Tuesday, May 09, 2006

Washington Post Theories about Hayden Appointment Are Not Credible

The Washington Post peddles the theory that Hayden is supposed to "rein in" Rumsfeld! Why not just fire Rumsfeld? Letting Hayden run interference compounds the Rumsfeld problem and adds yet another: who will Bush appoint to rein in Hayden?

If the Post is correct, Bush will merely paper over the Rumsfeld problem with another one: a self-avowed expert on widespread domestic spying. Moreover, that Rumsfeld requires "reining in" is the best argument yet for dumping him. In the meantime, Bush — while he still occupies the Oval Office —should find a competent civilian, preferably one who's actually read the Fourth Amendment.

Hayden's appointment may help intelligence czar Negroponte rein in Rumsfeld's military spy plans.

Washington Post Reporter Dana Priest writes:
...intelligence specialists say Hayden's appointment may turn out to be a clever move by intelligence czar John D. Negroponte to help him assert authority over Defense Secretary Donald H. Rumsfeld and his burgeoning intelligence bureaucracy. Negroponte, who by law oversees all 16 U.S. intelligence agencies, has expressed frustration that he has not made more progress in managing the agencies under the Defense Department's jurisdiction.
If Priest's story is correct, we're in big trouble. Negroponte was appointed by Bush to be an "intelligence czar" who would task the CIA with managing the spy operations against human beings and that would include operations from inside the Pentagon. Intelligence "experts", cited by Priest, include those who theorize that the Pentagon is resisting supervision by the CIA. The problem is an organizational hierarchy created by Bush himself.

If Bush via Negroponte were really interested in "reining in" Rumsfeld, why not just fire Rumsfeld for incompetence? How about firing Negroponte and abolishing his office?

What has Negroponte brought to the table?

How is this anything more than just another layer of wasteful, big government bureaucracy?

What has Negroponte done that hadn't been done before his office was created? What has he done to justify the additioanl overhead?

Isn't this all just a miserable and failed duplication of effort?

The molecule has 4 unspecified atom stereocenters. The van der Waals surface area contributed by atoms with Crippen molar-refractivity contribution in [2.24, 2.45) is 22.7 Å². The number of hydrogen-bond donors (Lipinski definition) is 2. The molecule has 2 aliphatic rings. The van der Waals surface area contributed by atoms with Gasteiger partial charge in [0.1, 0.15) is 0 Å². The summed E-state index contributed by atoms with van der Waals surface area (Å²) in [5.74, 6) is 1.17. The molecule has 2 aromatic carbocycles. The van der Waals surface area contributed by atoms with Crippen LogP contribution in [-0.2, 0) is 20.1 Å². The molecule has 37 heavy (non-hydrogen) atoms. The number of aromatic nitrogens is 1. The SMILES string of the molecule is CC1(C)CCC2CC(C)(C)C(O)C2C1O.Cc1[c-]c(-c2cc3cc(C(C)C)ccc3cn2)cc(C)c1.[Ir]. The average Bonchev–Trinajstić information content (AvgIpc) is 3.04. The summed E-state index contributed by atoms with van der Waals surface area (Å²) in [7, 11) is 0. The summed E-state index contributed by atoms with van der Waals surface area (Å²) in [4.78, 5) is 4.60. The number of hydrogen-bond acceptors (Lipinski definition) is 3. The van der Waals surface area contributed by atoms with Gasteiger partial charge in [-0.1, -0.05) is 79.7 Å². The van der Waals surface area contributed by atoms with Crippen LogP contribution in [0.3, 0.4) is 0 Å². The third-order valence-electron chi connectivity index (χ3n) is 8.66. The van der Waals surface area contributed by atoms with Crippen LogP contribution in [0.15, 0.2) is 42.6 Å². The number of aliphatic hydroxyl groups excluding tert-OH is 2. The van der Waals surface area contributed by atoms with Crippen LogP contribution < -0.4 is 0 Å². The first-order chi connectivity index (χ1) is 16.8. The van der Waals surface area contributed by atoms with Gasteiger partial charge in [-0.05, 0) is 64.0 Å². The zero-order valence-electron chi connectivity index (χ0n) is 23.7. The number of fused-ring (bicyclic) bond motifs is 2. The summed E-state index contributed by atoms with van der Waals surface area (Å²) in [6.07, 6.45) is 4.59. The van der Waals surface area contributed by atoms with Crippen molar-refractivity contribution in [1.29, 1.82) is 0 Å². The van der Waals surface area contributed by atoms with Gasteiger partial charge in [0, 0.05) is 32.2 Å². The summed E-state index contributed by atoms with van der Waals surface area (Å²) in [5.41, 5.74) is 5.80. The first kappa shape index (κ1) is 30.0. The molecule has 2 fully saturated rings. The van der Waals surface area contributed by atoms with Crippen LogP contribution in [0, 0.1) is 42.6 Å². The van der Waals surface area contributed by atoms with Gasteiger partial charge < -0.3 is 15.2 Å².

Doesn't this, in fact, violate every known principle of effective management?

In short —wasn't this all just a stupid idea by a failed President?

Does it make sense to appoint a man who has demonstrated —in a belligerent manner —that he has not bothered to read what the Constitution says about "probable cause"? At last, widespread domestic spying is defended by Bush himself; why would Bush engage in arcane cirumlocutions to "rein in" his own policy? Has the Post drunk the Kool-Aid?

Now —a rift between a "civilian" CIA and the military hierarchy under Rumsfeld makes sense. What doesn't make sense is layering over the problem with another militaristic ideologue like Hayden. The simpler solution is to simply appoint a competent, non-partisan civilian with intelligence expertise instead of Hayden. Secondly, fire Donald Rumsfeld.

And as if to prove my point, Priest write:
"The concern about Hayden is not really about Hayden, it's about Rumsfeld and Cheney" said one former senior intelligence officer, referring to Vice President Cheney's strained relationship with the CIA and allegations that he used Pentagon-gathered information on Iraq's weapons because it comported with his personal view on Iraq.
What Bush can do about Cheney, I leave to the reader. The nation, of course, will be better off when both Cheney and Bush are out of power and out of sight.

Again Priest writes:
"Hayden seems to be one of those guys who will, without hesitation, stand up to anyone with whom he disagrees," said Mackubin T. Owens, professor of national security studies at the Naval War College. "He's out of Rumsfeld's reach."
That puts lipstick on a pig. Standing up for what one sincerely believes is one thing. Being too pig headed to see the truth or to admit being wrong is something else again. The best argument against Hayden's appointment is his arrogant, stubborn insistence that what he said about the Fourth Amendment was correct. Here's the text of the exchange:
QUESTION: Jonathan Landay with Knight Ridder. I'd like to stay on the same issue, and that had to do with the standard by which you use to target your wiretaps. I'm no lawyer, but my understanding is that the Fourth Amendment of the Constitution specifies that you must have probable cause to be able to do a search that does not violate an American's right against unlawful searches and seizures. Do you use÷

GEN. HAYDEN: No, actually÷the Fourth Amendment actually protects all of us against unreasonable search and seizure. That's what it says.

QUESTION: But the measure is probable cause, I believe. [the reporter is correct; Hayden is flat wrong!]

GEN. HAYDEN: The amendment says unreasonable search and seizure.

QUESTION: But does it not say probable÷

GEN. HAYDEN: No. The amendment says unreasonable search and seizure...

GEN. HAYDEN: ... Just to be very clear÷and believe me, if there's any amendment to the Constitution that employees of the National Security Agency are familiar with, it's the Fourth.

—[Thanks to Mark Cripin Miller for publishing the transcript above]
The reporter with Knight Ridder was right; Hayden was flat out, dead wrong! And would not admit it. If Hayden is going to violate the law, he should be expected to have read it. The most successful crooks, after all, are the ones with the better understanding of the law they break. Hayden flunks the successful crook test.

Bush, Impeachment, Domestic Spying

'Toons by Dante Lee; use only with permission

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